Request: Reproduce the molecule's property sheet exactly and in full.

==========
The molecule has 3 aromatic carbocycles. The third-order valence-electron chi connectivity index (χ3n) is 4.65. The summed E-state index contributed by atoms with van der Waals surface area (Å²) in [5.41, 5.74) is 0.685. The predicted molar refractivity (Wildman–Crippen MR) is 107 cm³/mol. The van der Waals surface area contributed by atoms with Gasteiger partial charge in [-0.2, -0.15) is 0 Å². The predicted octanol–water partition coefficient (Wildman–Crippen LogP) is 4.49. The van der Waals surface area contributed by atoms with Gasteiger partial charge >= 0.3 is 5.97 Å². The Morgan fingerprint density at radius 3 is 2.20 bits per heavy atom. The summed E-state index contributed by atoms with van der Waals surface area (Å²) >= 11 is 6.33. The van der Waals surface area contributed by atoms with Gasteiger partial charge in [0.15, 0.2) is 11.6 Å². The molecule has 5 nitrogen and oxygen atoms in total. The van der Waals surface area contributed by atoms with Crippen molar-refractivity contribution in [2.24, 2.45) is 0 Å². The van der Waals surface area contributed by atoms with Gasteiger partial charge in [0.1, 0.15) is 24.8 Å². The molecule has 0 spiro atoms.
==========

The molecule has 3 aromatic carbocycles. The third-order valence-electron chi connectivity index (χ3n) is 4.65. The summed E-state index contributed by atoms with van der Waals surface area (Å²) in [5.41, 5.74) is 0.685. The predicted molar refractivity (Wildman–Crippen MR) is 107 cm³/mol. The van der Waals surface area contributed by atoms with Gasteiger partial charge in [-0.2, -0.15) is 0 Å². The predicted octanol–water partition coefficient (Wildman–Crippen LogP) is 4.49. The van der Waals surface area contributed by atoms with Gasteiger partial charge >= 0.3 is 5.97 Å². The Morgan fingerprint density at radius 3 is 2.20 bits per heavy atom. The summed E-state index contributed by atoms with van der Waals surface area (Å²) >= 11 is 6.33. The van der Waals surface area contributed by atoms with Gasteiger partial charge in [0.15, 0.2) is 11.6 Å². The molecule has 5 nitrogen and oxygen atoms in total. The van der Waals surface area contributed by atoms with Crippen molar-refractivity contribution in [2.24, 2.45) is 0 Å². The van der Waals surface area contributed by atoms with Gasteiger partial charge in [0.1, 0.15) is 24.8 Å². The molecule has 0 spiro atoms.